Scatter the Ashes:

You can scatter the ashes or even just scatter part of the ashes. Scattering rules and regulations depend on where you are, so check out of blog that speaks more about it here: https://goinghomecremations.com/scatterings-ashes-in-florida/. There are many options when It comes to scattering ashes. You can scatter ashes in the sea, or even a state park. You are also able to scatter ashes on private land if you get permission.

Scattering Ashes

Make the Ashes into Diamonds

You can make the cremated remains in diamonds. It’s an expensive process but in the end, you get real diamonds out of the process. We can help you with this at Going Home Cremations. Cremation diamonds are real diamonds made from human cremation ashes. Firstly, the carbon of the cremation ashes is purified. Then, it is pressed into a cremation diamond with high pressure and high temperature (HPHT) machine.

Add the Ashes to a Manmade Reef:

You can add your loved one’s ashes to a man-made reef called Eternal Reef. https://www.eternalreefs.com

Plant the Ashes: 

There are different companies that offer the ability for you to plant your loved one’s ashes with a tree. The types of trees options vary from Maple Trees all the way to Palm trees.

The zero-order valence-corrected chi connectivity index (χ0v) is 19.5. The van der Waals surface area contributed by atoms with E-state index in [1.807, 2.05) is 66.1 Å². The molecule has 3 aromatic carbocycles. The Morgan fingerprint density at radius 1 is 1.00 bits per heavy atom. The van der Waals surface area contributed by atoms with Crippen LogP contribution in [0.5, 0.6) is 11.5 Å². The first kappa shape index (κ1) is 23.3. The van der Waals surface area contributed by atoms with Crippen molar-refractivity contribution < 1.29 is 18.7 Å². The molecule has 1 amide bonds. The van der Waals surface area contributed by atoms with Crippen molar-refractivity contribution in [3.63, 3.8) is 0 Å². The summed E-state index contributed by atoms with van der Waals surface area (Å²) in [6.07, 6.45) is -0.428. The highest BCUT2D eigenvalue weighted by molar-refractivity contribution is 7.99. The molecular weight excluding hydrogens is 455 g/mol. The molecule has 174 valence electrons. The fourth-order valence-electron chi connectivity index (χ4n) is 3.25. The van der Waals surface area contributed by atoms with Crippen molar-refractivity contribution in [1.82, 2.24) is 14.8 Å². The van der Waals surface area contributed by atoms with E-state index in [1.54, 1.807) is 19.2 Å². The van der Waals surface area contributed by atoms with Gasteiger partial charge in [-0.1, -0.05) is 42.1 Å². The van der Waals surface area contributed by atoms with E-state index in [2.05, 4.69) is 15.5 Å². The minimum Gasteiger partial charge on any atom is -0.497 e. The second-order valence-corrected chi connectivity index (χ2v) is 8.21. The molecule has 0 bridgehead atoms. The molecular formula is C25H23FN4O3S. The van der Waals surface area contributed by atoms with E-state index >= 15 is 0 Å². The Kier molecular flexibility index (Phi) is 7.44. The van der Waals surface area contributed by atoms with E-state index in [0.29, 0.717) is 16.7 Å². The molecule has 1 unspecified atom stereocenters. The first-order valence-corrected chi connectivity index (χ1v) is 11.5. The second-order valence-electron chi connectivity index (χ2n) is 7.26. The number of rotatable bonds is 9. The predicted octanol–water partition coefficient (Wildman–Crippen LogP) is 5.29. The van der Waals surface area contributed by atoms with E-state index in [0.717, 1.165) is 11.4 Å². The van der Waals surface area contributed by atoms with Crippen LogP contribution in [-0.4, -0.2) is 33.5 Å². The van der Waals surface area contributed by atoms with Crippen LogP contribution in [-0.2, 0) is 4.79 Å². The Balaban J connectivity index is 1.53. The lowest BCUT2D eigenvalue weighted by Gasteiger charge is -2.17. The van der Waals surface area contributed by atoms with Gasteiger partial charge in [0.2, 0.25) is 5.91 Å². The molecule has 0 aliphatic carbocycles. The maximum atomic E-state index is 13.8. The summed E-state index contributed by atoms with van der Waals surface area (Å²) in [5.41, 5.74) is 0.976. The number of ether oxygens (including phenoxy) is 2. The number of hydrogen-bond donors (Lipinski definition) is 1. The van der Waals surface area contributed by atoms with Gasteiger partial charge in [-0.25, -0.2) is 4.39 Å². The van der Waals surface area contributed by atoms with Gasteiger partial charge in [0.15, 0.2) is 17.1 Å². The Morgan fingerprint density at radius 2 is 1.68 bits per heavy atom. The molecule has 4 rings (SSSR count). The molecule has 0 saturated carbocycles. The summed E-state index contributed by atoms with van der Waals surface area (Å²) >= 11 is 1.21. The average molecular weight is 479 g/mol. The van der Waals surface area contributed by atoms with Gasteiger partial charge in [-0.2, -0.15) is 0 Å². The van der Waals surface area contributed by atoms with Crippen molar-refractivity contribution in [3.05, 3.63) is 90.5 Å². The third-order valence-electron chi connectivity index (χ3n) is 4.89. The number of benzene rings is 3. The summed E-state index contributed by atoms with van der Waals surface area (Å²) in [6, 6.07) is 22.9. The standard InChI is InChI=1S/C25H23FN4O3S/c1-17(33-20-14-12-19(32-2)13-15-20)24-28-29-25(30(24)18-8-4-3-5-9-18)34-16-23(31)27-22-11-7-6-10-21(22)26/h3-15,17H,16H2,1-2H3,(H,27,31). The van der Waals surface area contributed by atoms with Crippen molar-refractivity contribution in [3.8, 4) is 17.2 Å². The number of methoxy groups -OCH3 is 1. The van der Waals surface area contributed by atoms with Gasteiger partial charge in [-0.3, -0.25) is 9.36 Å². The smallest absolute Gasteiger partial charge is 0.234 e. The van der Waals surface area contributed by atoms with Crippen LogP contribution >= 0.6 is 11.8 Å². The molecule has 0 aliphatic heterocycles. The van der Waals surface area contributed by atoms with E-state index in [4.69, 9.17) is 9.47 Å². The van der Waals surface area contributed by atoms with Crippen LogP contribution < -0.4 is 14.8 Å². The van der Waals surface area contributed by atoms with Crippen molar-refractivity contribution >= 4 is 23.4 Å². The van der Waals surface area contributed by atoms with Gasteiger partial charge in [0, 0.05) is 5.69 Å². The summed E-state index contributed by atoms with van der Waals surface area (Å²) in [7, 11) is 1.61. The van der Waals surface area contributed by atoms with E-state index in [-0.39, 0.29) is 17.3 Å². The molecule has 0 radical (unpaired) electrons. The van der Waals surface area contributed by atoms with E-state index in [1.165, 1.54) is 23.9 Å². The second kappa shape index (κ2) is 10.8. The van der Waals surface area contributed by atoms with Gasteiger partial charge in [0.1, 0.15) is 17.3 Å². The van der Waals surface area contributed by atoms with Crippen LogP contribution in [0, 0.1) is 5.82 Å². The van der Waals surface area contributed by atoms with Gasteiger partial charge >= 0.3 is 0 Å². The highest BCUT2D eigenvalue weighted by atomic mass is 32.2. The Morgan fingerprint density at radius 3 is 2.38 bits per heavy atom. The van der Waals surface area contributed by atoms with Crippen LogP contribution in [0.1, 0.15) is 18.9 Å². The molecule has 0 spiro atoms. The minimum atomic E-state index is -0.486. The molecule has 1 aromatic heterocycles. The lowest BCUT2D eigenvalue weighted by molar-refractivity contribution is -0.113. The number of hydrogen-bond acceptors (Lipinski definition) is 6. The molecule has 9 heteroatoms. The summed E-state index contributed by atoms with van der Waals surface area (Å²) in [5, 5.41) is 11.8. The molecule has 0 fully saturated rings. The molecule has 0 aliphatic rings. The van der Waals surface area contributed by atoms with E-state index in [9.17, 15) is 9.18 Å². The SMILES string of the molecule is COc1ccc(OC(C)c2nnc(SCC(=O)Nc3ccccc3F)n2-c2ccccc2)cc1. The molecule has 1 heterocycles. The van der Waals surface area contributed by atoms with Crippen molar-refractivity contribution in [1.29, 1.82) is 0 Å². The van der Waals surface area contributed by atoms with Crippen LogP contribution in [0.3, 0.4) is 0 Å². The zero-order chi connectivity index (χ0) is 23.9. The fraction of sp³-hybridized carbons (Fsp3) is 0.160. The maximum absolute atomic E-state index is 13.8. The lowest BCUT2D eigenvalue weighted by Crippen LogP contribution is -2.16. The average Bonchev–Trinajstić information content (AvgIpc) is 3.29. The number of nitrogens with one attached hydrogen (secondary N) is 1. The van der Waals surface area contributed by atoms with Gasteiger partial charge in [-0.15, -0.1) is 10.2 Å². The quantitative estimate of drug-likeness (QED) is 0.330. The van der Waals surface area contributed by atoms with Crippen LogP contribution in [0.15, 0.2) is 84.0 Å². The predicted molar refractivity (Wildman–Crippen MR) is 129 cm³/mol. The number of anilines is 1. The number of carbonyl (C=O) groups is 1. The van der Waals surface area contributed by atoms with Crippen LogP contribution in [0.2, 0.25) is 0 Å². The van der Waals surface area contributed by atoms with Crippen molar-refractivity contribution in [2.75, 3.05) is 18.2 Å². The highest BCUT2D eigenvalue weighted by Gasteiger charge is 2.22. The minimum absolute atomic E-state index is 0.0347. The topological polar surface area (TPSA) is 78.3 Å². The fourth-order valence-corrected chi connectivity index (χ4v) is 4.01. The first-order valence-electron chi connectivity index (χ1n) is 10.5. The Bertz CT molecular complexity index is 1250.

Turn the Ashes into Ammo:

We work with a company called Holy Smokes, and they are able to turn your loved one’s ashes into ammo. You can even get colored ammo for military gun salutes. http://www.myholysmoke.com

Send the Ashes to Space:

There is a company that offers different options to send cremated ashes to space, they are called Celestis. https://www.celestis.com

No matter what you choose to do with your loved ones cremated ashes, know at Going Home Cremation, we offer you the most affordable direct cremation service in Florida. https://www.goinghomecremations.com 

The Rules of Shipping and Flying with Cremated Remains and Ashes

Shipping Cremated AshesShipping and Flying with Cremated Ashes and Remains

It happens almost every day, the untimely death of a family member while out of state or even the country. Or a loved one dies in Florida while in retirement, but you live outside of Florida. What do you do when something like that happens and you want your loved one’s ashes sent some where different than where they passed? You are most likely going to have to fly or ship the cremated remains to their destination.  There are many rules and regulations surrounding shipping ashes nationally or flying with them domestically.

 

Shipping Cremated Remains:

Once your loved one has been cremated; you do have the option of shipping their ashes once the direct cremation is done. However, there are many rules and regulations surrounding shipping ashes. First, cremated remains are only allowed to be shipped via USPS. They must be shipped overnight via Priority Mail Express. You must have something called a label 139 to accompany the ashes that will be shipped. The priority mail express will provide tracking for the shipment. You can also ship ashes internationally via USPS Priority Mail Express International. However, you must ensure the country will accept cremated remains. Also Priority Mail Express International must be an option to ship cremated ashes to.